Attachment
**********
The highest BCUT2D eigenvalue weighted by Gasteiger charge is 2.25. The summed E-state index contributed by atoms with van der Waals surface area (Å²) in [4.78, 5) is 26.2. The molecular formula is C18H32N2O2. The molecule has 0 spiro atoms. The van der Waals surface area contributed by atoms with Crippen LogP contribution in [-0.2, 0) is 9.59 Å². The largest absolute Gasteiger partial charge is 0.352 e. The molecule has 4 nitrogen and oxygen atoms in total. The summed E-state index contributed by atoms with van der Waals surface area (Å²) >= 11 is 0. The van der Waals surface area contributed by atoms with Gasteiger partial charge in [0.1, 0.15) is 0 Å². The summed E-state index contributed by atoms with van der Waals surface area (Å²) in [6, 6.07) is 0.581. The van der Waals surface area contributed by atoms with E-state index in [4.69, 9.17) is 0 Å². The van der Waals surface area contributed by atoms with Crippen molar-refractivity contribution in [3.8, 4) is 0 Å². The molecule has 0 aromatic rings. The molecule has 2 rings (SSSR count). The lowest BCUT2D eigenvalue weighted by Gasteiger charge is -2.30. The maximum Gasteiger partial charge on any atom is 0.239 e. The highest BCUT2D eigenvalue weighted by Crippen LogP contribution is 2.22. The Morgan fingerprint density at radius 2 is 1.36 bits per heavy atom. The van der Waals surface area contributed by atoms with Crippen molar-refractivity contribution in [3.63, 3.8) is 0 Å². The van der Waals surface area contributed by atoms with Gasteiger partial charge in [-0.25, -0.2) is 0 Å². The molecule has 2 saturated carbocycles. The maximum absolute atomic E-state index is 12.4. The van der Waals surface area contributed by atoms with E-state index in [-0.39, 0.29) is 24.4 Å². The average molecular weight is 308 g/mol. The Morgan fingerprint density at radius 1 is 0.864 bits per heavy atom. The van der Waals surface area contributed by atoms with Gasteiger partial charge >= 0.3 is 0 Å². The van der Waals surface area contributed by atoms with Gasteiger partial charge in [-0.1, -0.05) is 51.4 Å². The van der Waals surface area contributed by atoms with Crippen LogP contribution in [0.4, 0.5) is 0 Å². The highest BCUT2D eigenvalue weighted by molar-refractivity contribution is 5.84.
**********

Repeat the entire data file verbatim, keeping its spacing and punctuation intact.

The highest BCUT2D eigenvalue weighted by Gasteiger charge is 2.25. The summed E-state index contributed by atoms with van der Waals surface area (Å²) in [4.78, 5) is 26.2. The molecular formula is C18H32N2O2. The molecule has 0 spiro atoms. The van der Waals surface area contributed by atoms with Crippen LogP contribution in [-0.2, 0) is 9.59 Å². The largest absolute Gasteiger partial charge is 0.352 e. The molecule has 4 nitrogen and oxygen atoms in total. The summed E-state index contributed by atoms with van der Waals surface area (Å²) >= 11 is 0. The van der Waals surface area contributed by atoms with Gasteiger partial charge in [0.1, 0.15) is 0 Å². The summed E-state index contributed by atoms with van der Waals surface area (Å²) in [6, 6.07) is 0.581. The van der Waals surface area contributed by atoms with E-state index in [4.69, 9.17) is 0 Å². The van der Waals surface area contributed by atoms with Crippen molar-refractivity contribution in [3.8, 4) is 0 Å². The molecule has 0 aromatic rings. The molecule has 2 rings (SSSR count). The lowest BCUT2D eigenvalue weighted by Gasteiger charge is -2.30. The maximum Gasteiger partial charge on any atom is 0.239 e. The highest BCUT2D eigenvalue weighted by Crippen LogP contribution is 2.22. The Morgan fingerprint density at radius 2 is 1.36 bits per heavy atom. The van der Waals surface area contributed by atoms with Crippen molar-refractivity contribution in [3.63, 3.8) is 0 Å². The van der Waals surface area contributed by atoms with Gasteiger partial charge in [-0.25, -0.2) is 0 Å². The molecule has 2 saturated carbocycles. The maximum absolute atomic E-state index is 12.4. The van der Waals surface area contributed by atoms with E-state index in [-0.39, 0.29) is 24.4 Å². The average molecular weight is 308 g/mol. The Morgan fingerprint density at radius 1 is 0.864 bits per heavy atom. The van der Waals surface area contributed by atoms with Gasteiger partial charge >= 0.3 is 0 Å². The van der Waals surface area contributed by atoms with Gasteiger partial charge in [-0.1, -0.05) is 51.4 Å². The van der Waals surface area contributed by atoms with Crippen LogP contribution in [0.4, 0.5) is 0 Å². The highest BCUT2D eigenvalue weighted by molar-refractivity contribution is 5.84.